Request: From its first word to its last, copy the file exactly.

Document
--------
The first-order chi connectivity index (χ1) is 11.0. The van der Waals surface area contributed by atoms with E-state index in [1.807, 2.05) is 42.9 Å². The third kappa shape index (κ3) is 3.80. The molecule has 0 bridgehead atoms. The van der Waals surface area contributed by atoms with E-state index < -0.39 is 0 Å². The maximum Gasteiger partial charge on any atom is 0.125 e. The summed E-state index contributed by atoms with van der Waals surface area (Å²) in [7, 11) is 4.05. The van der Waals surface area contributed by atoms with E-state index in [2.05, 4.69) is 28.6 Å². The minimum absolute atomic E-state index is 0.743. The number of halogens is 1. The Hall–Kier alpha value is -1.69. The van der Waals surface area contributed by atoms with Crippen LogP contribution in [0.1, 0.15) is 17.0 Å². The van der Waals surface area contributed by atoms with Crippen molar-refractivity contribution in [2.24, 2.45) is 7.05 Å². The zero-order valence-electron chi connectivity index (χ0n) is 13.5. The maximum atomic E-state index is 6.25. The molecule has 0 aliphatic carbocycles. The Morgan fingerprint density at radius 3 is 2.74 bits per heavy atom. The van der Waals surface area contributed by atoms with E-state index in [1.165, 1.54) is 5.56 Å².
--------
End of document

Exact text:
The first-order chi connectivity index (χ1) is 11.0. The van der Waals surface area contributed by atoms with E-state index in [1.807, 2.05) is 42.9 Å². The third kappa shape index (κ3) is 3.80. The molecule has 0 bridgehead atoms. The van der Waals surface area contributed by atoms with E-state index < -0.39 is 0 Å². The maximum Gasteiger partial charge on any atom is 0.125 e. The summed E-state index contributed by atoms with van der Waals surface area (Å²) in [7, 11) is 4.05. The van der Waals surface area contributed by atoms with E-state index in [2.05, 4.69) is 28.6 Å². The minimum absolute atomic E-state index is 0.743. The number of halogens is 1. The Hall–Kier alpha value is -1.69. The van der Waals surface area contributed by atoms with Crippen LogP contribution in [0.1, 0.15) is 17.0 Å². The van der Waals surface area contributed by atoms with Crippen molar-refractivity contribution in [2.24, 2.45) is 7.05 Å². The zero-order valence-electron chi connectivity index (χ0n) is 13.5. The maximum atomic E-state index is 6.25. The molecule has 0 aliphatic carbocycles. The Morgan fingerprint density at radius 3 is 2.74 bits per heavy atom. The van der Waals surface area contributed by atoms with E-state index in [1.165, 1.54) is 5.56 Å².